Trying to focus on the Sunday leaders’ critical putts while engulfed in a 20,000-human wave can…well, you get the idea. Wasted management, indeed.
There are no throngs to watch my putts slide by the razor-sharp cup edges (I’d forgotten about those), though technically a gallery of people was close by erecting risers of all sizes on seemingly every green and fairway.
No “excuse our mess” signs either, and certainly, no pauses when pounding against poles while the day’s guest, who’s paid somewhere between the twilight rate of $259 and upwards of $400, putts out. Playing on a construction site is somehow part of the thrill. Who wants to play 16 without stands or scaffolding in sight? I know I don’t.
The problem for a medium hitter like myself isn’t that 403-yard first hole or even the 442-yard second – it’s that every hole after the first two, with the exception of 17, will stretch well into the 400s.
I and the poor guy who way back on the first hole issued the “what the heck, I’ll play from back here too” soon figured out that playing one 400+ hole after another is bloody exhausting. We also agreed that any imperfection in our drives compounded the distance issue by several degrees, an obvious equation I know but a painful reality nonetheless.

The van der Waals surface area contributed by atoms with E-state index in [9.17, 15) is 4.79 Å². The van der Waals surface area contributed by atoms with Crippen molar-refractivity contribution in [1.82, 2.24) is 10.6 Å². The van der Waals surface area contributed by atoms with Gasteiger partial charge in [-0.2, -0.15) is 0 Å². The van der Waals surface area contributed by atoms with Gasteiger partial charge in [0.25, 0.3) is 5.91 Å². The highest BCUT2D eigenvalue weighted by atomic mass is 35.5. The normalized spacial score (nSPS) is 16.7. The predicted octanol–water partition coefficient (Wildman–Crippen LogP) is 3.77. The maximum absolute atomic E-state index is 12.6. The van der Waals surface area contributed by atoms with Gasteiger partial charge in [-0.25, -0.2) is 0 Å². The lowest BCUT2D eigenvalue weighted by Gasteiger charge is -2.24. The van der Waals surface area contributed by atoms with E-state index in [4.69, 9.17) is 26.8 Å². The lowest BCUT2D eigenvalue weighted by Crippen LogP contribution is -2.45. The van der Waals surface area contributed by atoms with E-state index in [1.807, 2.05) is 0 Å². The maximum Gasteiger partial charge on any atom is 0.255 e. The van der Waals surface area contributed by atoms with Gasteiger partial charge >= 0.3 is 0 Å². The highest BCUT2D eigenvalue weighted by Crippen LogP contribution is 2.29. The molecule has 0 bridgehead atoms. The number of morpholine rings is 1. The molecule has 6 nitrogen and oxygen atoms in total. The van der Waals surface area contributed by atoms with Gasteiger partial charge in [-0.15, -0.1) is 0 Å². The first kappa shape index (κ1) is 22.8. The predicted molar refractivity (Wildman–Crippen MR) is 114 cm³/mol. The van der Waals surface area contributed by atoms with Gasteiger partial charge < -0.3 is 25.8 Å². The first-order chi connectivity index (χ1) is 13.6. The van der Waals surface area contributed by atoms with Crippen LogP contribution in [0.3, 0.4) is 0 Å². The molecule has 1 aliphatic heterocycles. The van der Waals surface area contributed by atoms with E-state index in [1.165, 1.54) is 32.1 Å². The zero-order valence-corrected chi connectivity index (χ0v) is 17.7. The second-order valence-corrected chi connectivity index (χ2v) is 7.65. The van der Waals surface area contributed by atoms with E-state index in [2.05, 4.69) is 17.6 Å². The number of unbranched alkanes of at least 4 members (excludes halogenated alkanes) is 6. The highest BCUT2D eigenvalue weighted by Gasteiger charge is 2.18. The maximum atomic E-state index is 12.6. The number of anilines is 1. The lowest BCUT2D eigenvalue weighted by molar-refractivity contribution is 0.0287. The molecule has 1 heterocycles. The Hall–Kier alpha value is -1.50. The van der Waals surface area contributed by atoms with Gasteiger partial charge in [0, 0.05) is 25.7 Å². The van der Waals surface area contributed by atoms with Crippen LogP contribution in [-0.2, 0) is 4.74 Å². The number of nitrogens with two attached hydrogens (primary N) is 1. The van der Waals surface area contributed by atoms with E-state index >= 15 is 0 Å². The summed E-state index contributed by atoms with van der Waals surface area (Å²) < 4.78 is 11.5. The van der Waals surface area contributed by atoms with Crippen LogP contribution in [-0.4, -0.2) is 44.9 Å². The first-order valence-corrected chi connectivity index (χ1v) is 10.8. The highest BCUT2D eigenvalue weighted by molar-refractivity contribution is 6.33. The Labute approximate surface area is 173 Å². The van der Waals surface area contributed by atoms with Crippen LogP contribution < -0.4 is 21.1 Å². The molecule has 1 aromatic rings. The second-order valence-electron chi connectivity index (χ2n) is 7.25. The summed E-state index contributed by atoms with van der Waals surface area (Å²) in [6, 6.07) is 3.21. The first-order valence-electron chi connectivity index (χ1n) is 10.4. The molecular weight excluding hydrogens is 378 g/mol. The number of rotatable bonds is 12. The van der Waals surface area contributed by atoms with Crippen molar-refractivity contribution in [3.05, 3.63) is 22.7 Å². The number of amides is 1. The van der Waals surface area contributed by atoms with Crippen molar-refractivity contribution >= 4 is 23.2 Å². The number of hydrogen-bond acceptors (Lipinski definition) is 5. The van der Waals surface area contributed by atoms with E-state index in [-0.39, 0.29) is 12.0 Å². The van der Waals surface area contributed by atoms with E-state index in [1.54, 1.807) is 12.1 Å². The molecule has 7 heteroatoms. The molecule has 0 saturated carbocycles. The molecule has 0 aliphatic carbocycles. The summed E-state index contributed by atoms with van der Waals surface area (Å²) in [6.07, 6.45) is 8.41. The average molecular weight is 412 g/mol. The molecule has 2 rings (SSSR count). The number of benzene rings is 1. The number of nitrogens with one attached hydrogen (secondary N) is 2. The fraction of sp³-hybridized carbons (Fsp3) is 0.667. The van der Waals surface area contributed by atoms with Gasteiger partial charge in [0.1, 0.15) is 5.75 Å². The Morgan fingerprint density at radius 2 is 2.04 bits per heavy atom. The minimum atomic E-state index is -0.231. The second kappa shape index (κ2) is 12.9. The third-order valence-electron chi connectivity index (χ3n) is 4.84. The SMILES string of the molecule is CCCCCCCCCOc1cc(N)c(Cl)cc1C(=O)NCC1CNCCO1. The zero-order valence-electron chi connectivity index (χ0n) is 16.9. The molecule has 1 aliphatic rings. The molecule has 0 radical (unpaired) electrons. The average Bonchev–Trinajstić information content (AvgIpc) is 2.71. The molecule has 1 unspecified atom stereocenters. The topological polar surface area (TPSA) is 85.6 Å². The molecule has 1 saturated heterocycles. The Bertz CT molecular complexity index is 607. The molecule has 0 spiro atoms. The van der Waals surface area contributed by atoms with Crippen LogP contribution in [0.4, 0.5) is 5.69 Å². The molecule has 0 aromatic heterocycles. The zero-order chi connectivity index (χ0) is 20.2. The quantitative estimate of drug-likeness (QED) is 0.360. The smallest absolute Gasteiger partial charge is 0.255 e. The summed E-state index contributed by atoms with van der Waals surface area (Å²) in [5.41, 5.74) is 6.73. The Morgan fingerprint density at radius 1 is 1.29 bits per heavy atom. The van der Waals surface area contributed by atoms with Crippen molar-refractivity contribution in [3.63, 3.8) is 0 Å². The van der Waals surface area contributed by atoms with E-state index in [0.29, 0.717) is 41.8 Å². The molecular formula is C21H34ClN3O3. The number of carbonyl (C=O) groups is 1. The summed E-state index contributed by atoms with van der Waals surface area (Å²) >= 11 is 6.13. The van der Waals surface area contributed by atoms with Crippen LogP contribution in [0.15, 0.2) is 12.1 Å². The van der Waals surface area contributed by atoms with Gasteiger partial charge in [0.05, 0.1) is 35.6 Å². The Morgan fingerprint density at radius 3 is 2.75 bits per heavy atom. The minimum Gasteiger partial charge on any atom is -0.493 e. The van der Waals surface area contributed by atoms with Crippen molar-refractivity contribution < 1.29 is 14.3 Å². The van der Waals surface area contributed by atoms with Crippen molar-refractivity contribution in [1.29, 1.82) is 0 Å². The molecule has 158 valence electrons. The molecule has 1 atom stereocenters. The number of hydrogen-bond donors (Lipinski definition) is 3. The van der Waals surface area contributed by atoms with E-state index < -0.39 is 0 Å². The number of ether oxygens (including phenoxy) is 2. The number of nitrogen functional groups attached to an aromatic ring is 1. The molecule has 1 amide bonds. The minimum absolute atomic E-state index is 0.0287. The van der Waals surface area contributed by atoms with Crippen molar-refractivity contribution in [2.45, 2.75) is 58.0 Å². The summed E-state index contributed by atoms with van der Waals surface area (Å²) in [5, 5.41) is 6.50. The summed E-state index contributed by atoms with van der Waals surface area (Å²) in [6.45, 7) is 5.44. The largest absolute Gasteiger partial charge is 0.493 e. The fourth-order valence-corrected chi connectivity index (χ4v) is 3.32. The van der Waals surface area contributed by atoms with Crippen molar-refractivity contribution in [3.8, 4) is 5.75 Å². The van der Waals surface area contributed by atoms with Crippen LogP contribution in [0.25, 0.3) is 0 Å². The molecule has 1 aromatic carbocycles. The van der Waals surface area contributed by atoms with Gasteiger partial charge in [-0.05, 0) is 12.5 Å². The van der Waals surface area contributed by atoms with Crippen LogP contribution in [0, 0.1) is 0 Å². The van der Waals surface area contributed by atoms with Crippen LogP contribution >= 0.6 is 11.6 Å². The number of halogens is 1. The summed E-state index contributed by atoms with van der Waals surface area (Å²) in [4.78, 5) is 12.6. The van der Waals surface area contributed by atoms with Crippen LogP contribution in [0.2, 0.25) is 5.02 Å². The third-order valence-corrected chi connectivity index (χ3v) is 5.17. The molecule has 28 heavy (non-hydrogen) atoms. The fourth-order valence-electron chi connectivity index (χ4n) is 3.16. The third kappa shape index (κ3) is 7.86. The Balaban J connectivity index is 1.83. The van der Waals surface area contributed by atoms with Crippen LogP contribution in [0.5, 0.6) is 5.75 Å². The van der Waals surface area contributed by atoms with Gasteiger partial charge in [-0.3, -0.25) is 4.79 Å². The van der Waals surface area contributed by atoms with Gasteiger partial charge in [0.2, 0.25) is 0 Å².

And don’t get me started about the cacti.
I did catch a break when it came to par 3s, however. I usually judge the distance I want to play by these holes, in that I’ll play to 6,500-yards if I can employ short to medium irons on the par 3s. At TPC Scottsdale, each par 3 had a sign which read, “Professional Tees are Closed in Preparation for the Tournament,” albeit three months away. So, faced with an average distance of 160 yards, I should have had my way with the par 3s.
But then again, who wants to be that guy. Certainly not me.
Crai Bower writes scores of adventure travel articles a year for over 25 publications, including golf stories for American Way, Hearst Media and Journey magazine. He appears regularly on the American Forces Network as a travel commentator. Visit his site at FlowingStreamMedia.net.